5 of the most overrated places in Germany
5 of the most overrated places in Germany
Germany is filled with beautiful, mesmerising and sometimes downright breathtaking sights and attractions. However, as most people who live here know, there are some that just don’t match up to their description in the guide book. Unfortunately, our basic human nature to overdo things means that overcrowding, litter and queues are just some of the problems that plague these overrated German landmarks.
Don’t believe the hype
Now, before we start this fun little tour of Germany’s most overrated landmarks, let's just say that no offence is intended. It is, after all, only my opinion. But ask some friends, read some articles or look at some travel review sites - where a lot of these comments were lifted from - and you'll probably find that plenty of people agree. See what you think!
1. Alexanderplatz – Berlin
We start our journey at Alexanderplatz, the large, historic square and hub of transportation in the centre of Berlin. The famous square takes its name from the Russian emperor, Tsar Alexander I, who arrived in the city in 1805. He was welcomed with a huge parade in front of the old King’s Gate and, to mark this occasion, the Prussian King Frederick William III, ordered that the square be renamed from Königs Thor Platz (King’s Gate Square) to Alexanderplatz.
The square, nowadays a pedestrian zone, is filled with tourist attractions: big department stores, the Fernsehturm (TV Tower), the World Clock, the Rotes Rathaus (Red City Hall) and the Neptunbrunnen, to name just a few. And its reputation abroad as the centre of Berlin means that last year it dragged in average of 360.000 visitors per day.
That probably makes for millions of disappointed tourists every week, because Alexanderplatz isn’t somewhere you want to stick around for too long - it's essentially a soulless, dreary slab of concrete, scattered with a number of uninspiring landmarks. Even if you climb the TV Tower expecting spectacular views, pretty soon you'll realise you're standing in virtually the only building of interest in the entire Berlin skyline.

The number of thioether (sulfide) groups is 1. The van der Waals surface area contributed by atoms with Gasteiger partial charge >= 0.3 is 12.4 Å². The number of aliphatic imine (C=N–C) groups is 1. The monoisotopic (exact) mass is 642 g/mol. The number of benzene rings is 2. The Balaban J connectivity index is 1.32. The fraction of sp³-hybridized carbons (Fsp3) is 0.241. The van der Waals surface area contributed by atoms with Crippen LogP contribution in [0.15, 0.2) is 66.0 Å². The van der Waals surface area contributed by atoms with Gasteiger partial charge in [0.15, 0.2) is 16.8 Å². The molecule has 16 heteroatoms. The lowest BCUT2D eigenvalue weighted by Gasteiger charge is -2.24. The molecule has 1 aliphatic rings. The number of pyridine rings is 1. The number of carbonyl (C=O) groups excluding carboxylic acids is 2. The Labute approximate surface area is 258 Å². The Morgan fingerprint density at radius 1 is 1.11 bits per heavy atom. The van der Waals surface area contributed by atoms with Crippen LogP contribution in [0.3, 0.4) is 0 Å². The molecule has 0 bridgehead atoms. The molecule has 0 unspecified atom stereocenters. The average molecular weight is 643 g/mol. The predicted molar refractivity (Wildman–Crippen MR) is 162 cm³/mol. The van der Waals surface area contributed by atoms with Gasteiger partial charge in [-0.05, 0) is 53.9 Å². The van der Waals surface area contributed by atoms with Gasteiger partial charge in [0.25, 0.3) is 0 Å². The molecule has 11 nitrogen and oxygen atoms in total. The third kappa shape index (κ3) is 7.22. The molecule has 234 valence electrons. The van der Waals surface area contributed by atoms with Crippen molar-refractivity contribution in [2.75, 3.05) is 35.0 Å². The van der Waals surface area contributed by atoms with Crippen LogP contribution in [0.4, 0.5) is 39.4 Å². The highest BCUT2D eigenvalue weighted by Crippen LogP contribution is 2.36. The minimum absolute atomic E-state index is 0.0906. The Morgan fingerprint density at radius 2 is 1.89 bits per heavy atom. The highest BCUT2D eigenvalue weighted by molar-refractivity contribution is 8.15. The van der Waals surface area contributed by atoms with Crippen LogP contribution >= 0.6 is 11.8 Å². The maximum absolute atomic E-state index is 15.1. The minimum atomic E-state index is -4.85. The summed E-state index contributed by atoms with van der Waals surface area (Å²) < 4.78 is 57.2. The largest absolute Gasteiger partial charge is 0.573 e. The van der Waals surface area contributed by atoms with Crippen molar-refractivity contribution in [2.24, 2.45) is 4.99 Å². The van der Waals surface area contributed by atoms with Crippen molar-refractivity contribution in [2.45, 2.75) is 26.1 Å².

Not that this stops the constant stream of visitors. The square has become increasingly crowded by large groups of tourists and throngs of shoppers. To make matters worse, it is one of the most dangerous places in Berlin, with crime rates skyrocketing in recent years.
2. Brandenburg Gate – Berlin
While we are still in Berlin, let's mosey on down to the next overrated landmark on our list, the Brandenburg Gate. The Brandenburg Gate is, well, it’s a gate. Aside from its monumental size and historical significance, there isn’t really much else to say about it. There is no museum or exhibition teaching you about the gate's history, and neither does walking through it yield any sense of awe; you're just walking through a big gate.
Add to that the scores of tourists all posing for exactly the same selfie (have you even been to Berlin if you don't have a picture of yourself in front of Brandenburg Gate), tour groups and tacky souvenir shops hawking "genuine" pieces of Berlin Wall, and there's not really space for any reflection on the gate's significance. Our advice: Pick another landmark.
3. Checkpoint Charlie Museum - Berlin
Now let us venture 20 minutes down the road to our final overrated stop in Berlin. The Checkpoint Charlie Museum, named after the famous crossing point on the Berlin Wall, was created to document escape plans, attempts and equipment. Tour guides and online reviews might tempt you into a visit, but things change once you get inside.